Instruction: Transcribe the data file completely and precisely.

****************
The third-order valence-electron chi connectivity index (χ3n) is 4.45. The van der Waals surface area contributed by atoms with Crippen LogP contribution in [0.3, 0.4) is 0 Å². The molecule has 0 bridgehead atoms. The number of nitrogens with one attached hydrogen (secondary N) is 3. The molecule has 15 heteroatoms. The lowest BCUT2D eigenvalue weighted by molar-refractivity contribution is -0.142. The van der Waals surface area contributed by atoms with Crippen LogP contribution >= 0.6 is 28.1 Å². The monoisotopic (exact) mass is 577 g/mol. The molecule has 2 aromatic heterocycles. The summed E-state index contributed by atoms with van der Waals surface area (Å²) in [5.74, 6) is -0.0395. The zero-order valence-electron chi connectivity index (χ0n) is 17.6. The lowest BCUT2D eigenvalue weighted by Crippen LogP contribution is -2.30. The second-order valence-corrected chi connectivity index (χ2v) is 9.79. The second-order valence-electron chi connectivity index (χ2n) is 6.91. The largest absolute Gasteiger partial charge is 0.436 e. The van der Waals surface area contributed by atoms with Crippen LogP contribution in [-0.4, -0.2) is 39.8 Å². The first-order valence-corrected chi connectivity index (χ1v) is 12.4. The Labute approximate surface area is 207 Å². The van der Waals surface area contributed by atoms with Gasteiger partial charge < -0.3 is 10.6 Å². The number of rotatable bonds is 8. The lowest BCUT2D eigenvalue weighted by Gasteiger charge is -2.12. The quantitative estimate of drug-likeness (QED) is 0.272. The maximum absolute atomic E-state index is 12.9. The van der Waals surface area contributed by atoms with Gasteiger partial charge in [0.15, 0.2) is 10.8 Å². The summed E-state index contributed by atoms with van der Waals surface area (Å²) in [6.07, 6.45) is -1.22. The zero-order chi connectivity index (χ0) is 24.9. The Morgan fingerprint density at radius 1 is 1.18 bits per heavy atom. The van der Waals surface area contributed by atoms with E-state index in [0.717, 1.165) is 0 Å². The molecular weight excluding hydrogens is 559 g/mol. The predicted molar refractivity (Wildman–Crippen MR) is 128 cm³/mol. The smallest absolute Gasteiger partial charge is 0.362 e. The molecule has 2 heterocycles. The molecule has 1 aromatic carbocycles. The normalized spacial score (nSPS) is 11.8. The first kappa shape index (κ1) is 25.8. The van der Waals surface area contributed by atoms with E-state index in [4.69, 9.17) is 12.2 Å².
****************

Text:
The third-order valence-electron chi connectivity index (χ3n) is 4.45. The van der Waals surface area contributed by atoms with Crippen LogP contribution in [0.3, 0.4) is 0 Å². The molecule has 0 bridgehead atoms. The number of nitrogens with one attached hydrogen (secondary N) is 3. The molecule has 15 heteroatoms. The lowest BCUT2D eigenvalue weighted by molar-refractivity contribution is -0.142. The van der Waals surface area contributed by atoms with Crippen LogP contribution >= 0.6 is 28.1 Å². The monoisotopic (exact) mass is 577 g/mol. The molecule has 2 aromatic heterocycles. The summed E-state index contributed by atoms with van der Waals surface area (Å²) in [5.74, 6) is -0.0395. The zero-order valence-electron chi connectivity index (χ0n) is 17.6. The lowest BCUT2D eigenvalue weighted by Crippen LogP contribution is -2.30. The second-order valence-corrected chi connectivity index (χ2v) is 9.79. The second-order valence-electron chi connectivity index (χ2n) is 6.91. The largest absolute Gasteiger partial charge is 0.436 e. The van der Waals surface area contributed by atoms with Crippen LogP contribution in [-0.4, -0.2) is 39.8 Å². The first-order valence-corrected chi connectivity index (χ1v) is 12.4. The Labute approximate surface area is 207 Å². The van der Waals surface area contributed by atoms with Gasteiger partial charge < -0.3 is 10.6 Å². The number of rotatable bonds is 8. The lowest BCUT2D eigenvalue weighted by Gasteiger charge is -2.12. The quantitative estimate of drug-likeness (QED) is 0.272. The maximum absolute atomic E-state index is 12.9. The van der Waals surface area contributed by atoms with Gasteiger partial charge in [0.15, 0.2) is 10.8 Å². The summed E-state index contributed by atoms with van der Waals surface area (Å²) in [6.07, 6.45) is -1.22. The zero-order chi connectivity index (χ0) is 24.9. The Morgan fingerprint density at radius 1 is 1.18 bits per heavy atom. The van der Waals surface area contributed by atoms with E-state index in [0.717, 1.165) is 0 Å². The molecular weight excluding hydrogens is 559 g/mol. The predicted molar refractivity (Wildman–Crippen MR) is 128 cm³/mol. The smallest absolute Gasteiger partial charge is 0.362 e. The molecule has 2 heterocycles. The molecule has 1 aromatic carbocycles. The normalized spacial score (nSPS) is 11.8. The first kappa shape index (κ1) is 25.8. The van der Waals surface area contributed by atoms with E-state index in [4.69, 9.17) is 12.2 Å².